True the Vote founder Catherine Engelbrecht says the election integrity organization is set to “pull the cord” and give all the evidence of ballot trafficking in the 2020 election it has compiled “to the American people.”
The evidence will be provided, Engelbrecht said, after the release of Dinesh D'Souza’s documentary “2000 Mules”.
In an interview on the Charlie Kirk show on Thursday, Engelbrecht and colleague Gregg Phillips said True the Vote's investigations in five states — Arizona, Georgia, Pennsylvania, Michigan, and Wisconsin — show that at least 7 percent of the votes in the 2020 general election were trafficked. They added that most Americans are “unaware” that ballot trafficking is illegal.
Phillips noted: “You had ballot collectors. People out knocking on doors, getting ballots. Then you had a collection point or a stash house for all the ballots, the bundling of all those ballots, and then the casting of those ballots by what we were calling mules.”
Among True the Vote's findings:
• Pennsylvania — specifically Philadelphia — was the worst “in every way.” Phillips and Engelbrecht recounted stories of mules coming across “the bridge in New Jersey” to deliver ballots, a RICO crime. 1,155 people met the [baseline] criteria of 10 or more drop boxes and five or more organizations. Philadelphia showed 23 ballots on average per mule.
• In Yuma County, Arizona, the number was 31 ballots on average per mule.
• In some operations, mules were required to photograph the ballots they deposited, presumably to prove the number they delivered. Many mules wore gloves while handling the ballots.
• In some cases, mules “went to UPS stores at midnight, going straight from there to the nonprofit organizations” that were participating in the scheme.
• There were 501(c)(3) foundations funding this activity, a criminal offense.
• True the Vote had chain-of-custody documents, so they could tell where spikes in ballot deliveries occurred.
• There were off-duty law enforcement officers paid for by the Republican party, hired to monitor the election. They “reported all of this to the National Republican Senatorial Committee (NRSC),” and it was all “covered up.”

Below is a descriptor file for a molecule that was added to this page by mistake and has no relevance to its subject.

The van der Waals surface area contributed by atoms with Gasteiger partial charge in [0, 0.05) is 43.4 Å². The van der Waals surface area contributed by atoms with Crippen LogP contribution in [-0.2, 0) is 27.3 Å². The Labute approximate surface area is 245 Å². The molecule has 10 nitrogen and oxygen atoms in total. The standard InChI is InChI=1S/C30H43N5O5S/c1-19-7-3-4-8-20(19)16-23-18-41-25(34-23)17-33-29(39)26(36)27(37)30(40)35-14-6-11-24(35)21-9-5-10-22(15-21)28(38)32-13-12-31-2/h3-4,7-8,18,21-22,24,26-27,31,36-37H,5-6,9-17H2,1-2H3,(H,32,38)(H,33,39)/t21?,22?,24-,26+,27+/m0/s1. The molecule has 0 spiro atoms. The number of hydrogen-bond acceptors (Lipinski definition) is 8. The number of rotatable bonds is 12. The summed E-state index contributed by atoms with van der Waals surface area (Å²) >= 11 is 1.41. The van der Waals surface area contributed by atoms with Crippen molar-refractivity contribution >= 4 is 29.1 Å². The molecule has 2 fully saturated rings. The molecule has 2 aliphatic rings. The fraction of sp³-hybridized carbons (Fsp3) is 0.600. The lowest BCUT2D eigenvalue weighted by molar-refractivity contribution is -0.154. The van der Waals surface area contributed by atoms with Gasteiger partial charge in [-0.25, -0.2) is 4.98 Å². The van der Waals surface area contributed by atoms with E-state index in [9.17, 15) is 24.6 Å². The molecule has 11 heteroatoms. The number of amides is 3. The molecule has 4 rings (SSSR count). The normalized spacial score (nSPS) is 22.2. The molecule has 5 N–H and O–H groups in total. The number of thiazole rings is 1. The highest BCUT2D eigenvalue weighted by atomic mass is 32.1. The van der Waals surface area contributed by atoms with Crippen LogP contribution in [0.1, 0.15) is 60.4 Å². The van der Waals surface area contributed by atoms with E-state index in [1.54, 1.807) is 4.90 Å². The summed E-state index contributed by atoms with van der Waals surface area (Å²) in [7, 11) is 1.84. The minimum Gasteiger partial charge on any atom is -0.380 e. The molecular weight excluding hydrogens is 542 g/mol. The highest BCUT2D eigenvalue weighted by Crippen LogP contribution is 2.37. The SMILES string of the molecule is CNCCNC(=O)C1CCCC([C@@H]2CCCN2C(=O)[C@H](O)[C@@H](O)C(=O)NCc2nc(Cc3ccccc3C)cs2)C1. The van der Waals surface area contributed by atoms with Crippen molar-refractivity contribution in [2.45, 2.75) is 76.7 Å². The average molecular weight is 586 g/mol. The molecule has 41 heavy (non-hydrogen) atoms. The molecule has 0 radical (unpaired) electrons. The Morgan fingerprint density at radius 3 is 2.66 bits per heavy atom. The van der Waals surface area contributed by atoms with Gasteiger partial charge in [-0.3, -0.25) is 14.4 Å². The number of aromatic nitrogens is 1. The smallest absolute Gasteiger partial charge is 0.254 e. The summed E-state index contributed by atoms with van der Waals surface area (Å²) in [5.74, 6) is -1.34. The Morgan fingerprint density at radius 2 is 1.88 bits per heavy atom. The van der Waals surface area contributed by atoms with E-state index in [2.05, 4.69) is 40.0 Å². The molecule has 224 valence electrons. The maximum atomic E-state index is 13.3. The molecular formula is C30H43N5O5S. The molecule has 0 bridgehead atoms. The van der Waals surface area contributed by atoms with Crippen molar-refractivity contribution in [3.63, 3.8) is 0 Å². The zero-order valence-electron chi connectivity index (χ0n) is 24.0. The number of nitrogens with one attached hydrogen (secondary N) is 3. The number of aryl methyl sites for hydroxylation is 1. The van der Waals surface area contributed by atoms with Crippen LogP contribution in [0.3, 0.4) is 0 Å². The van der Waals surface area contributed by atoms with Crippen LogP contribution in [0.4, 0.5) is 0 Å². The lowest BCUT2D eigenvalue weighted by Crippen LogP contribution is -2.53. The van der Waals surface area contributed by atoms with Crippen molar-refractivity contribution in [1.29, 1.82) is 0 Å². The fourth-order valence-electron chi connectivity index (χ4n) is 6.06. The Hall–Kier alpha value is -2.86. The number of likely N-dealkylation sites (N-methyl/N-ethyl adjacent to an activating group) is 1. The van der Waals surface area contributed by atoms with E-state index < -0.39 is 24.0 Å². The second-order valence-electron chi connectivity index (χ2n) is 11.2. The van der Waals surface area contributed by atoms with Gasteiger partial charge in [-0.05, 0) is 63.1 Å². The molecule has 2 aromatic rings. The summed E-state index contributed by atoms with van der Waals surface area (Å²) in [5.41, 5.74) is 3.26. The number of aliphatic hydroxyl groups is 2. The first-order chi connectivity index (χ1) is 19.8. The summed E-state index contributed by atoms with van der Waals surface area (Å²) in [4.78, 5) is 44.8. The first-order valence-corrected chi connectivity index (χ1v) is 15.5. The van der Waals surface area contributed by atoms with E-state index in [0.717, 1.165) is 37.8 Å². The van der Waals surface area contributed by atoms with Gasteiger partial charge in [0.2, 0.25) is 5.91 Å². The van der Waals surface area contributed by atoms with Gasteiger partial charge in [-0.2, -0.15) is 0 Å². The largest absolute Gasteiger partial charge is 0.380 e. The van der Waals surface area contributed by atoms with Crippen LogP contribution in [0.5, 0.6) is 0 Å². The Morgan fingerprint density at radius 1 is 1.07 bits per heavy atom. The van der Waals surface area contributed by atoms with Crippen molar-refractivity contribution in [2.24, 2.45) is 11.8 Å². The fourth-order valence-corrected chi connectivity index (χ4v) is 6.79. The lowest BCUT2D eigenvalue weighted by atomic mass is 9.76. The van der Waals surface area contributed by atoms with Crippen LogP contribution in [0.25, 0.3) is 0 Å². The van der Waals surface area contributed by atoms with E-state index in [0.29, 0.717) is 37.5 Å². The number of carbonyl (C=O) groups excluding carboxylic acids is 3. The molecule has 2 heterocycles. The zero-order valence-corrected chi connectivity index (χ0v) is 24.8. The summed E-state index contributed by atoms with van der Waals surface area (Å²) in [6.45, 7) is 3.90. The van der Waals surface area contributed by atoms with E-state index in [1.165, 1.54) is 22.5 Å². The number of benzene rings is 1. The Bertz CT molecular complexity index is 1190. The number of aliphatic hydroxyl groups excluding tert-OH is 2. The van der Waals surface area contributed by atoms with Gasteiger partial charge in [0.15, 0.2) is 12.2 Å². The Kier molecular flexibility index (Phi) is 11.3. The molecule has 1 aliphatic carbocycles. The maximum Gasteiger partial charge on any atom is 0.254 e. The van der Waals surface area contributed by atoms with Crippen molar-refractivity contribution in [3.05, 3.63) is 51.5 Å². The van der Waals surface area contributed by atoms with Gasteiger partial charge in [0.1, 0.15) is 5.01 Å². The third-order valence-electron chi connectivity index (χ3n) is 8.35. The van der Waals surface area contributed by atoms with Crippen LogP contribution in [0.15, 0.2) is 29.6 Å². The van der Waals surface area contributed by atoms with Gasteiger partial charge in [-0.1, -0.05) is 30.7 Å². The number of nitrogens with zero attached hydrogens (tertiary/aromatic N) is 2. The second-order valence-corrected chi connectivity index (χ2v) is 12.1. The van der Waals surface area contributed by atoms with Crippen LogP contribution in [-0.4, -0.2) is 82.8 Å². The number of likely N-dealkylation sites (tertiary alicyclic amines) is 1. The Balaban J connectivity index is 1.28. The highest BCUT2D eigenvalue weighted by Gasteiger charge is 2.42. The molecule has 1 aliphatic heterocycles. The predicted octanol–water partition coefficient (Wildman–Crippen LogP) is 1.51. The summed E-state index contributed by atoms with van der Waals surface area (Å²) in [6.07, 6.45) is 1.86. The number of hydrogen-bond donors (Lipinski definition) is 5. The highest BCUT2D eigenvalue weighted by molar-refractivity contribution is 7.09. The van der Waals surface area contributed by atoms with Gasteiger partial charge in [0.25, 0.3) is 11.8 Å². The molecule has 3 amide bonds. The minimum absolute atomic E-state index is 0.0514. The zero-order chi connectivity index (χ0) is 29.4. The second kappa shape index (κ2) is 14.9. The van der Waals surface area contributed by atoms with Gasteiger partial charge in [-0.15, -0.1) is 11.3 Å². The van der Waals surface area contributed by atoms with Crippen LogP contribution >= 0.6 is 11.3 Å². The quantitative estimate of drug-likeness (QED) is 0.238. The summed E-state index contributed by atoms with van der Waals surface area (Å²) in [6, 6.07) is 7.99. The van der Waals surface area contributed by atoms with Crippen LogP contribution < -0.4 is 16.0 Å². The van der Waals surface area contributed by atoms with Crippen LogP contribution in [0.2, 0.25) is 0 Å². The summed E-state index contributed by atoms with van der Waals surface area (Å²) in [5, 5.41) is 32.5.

• It became clear to the True the Vote team that “nobody was ever intended to look at these videos.” In fact, the team had a very difficult time wrestling the footage out of the hands of governmental employees.
• Two mules in Arizona made their way to Georgia.
• Phillips “personally briefed Kemp’s team,” and the Governor led a fight against him and True the Vote, contrary to public statements the Governor made saying “he would aggressively investigate all allegations of voter fraud, (Kemp) saw felonies on camera. They not only refused but what they did was they sent one of their henchmen, the guy that runs the GBI, down to the FBI office where our data lived, not to see the data but to get into the metadata and figure out who the analysts were. And then burned me in a couple of my analyst[s] by releasing it—Releasing it all to the press as opposed to just thinking through what we have now, they did everything they could to stop us.”
• Mules came from all walks of life. Some were from Section 8 housing, and others were from drug-infested areas of town. In another case, “a bartender came in from South Carolina to help out.”
Engelbrecht and her colleague Philips told Kirk that their investigation is just the “very tip of the iceberg” regarding the numbers of trafficked ballots and alleged election crimes committed. They announced in the interview that they only recently discovered they have a folder with indoor camera surveillance in their possession and they plan to investigate those next.
True the Votes has in its possession “4 million minutes of video” and “more than 2 Petabytes of data,” said Phillips. “This investigation required a team of 12 people, 16 hours a day for 15 months.”
“And it is still going on,” Engelbrecht added.
Engelbrecht and Phillips also pointed out that law enforcement and government officials did not investigate or use data to track targeted individuals during the 2020 election, but “they were very eager to do so” on Jan 6.
Phillips stated: “The Jan 6 event was on a Tuesday. The next day they had allegedly already identified some of the people, convened a Grand Jury, and then issued arrest warrants in a matter of 72 hours. They had the actual devices ready to go. We believe they were tracking people all the way back into the latter part of the elections, certainly into November and early December.”
True the Vote used geolocation technology to ping and track individuals through apps on their cellphones. The individuals, or “mules,” followed a pattern of behavior that was relatively consistent regardless of the location.
It’s important to note the video evidence here is official surveillance video from ballot drop boxes. It has never been seen before, and we have a whole lot more of this to show you in the movie. “2000 Mules” is the investigation you’ve been waiting for. https://t.co/2UdiZv6MHR— Dinesh D'Souza (@DineshDSouza) February 1, 2022
Free Press International